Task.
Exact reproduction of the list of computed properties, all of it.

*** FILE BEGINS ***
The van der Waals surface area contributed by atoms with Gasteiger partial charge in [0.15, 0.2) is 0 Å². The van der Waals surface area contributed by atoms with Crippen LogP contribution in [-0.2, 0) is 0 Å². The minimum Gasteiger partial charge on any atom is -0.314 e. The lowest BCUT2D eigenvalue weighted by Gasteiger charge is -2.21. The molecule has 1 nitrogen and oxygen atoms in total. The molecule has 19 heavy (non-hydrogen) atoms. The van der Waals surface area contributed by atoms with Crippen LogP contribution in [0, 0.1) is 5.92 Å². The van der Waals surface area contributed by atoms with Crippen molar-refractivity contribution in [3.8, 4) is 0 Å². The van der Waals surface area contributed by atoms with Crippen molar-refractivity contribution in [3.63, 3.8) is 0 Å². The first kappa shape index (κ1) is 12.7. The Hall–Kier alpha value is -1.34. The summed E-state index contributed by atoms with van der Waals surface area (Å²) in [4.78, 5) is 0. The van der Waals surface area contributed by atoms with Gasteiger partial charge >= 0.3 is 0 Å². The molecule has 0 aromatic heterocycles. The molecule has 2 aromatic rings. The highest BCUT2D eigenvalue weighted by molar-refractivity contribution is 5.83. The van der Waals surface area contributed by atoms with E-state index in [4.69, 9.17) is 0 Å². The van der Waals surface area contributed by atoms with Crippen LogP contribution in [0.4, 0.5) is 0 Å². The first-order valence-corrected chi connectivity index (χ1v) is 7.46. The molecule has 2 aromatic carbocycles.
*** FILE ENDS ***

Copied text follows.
The van der Waals surface area contributed by atoms with Gasteiger partial charge in [0.15, 0.2) is 0 Å². The van der Waals surface area contributed by atoms with Crippen LogP contribution in [-0.2, 0) is 0 Å². The minimum Gasteiger partial charge on any atom is -0.314 e. The lowest BCUT2D eigenvalue weighted by Gasteiger charge is -2.21. The molecule has 1 nitrogen and oxygen atoms in total. The molecule has 19 heavy (non-hydrogen) atoms. The van der Waals surface area contributed by atoms with Crippen LogP contribution in [0, 0.1) is 5.92 Å². The van der Waals surface area contributed by atoms with Crippen molar-refractivity contribution in [3.8, 4) is 0 Å². The van der Waals surface area contributed by atoms with Crippen molar-refractivity contribution in [3.63, 3.8) is 0 Å². The first kappa shape index (κ1) is 12.7. The Hall–Kier alpha value is -1.34. The summed E-state index contributed by atoms with van der Waals surface area (Å²) in [4.78, 5) is 0. The van der Waals surface area contributed by atoms with Gasteiger partial charge >= 0.3 is 0 Å². The molecule has 0 aromatic heterocycles. The molecule has 2 aromatic rings. The highest BCUT2D eigenvalue weighted by molar-refractivity contribution is 5.83. The van der Waals surface area contributed by atoms with E-state index in [4.69, 9.17) is 0 Å². The van der Waals surface area contributed by atoms with Crippen LogP contribution in [0.4, 0.5) is 0 Å². The first-order valence-corrected chi connectivity index (χ1v) is 7.46. The molecule has 2 aromatic carbocycles.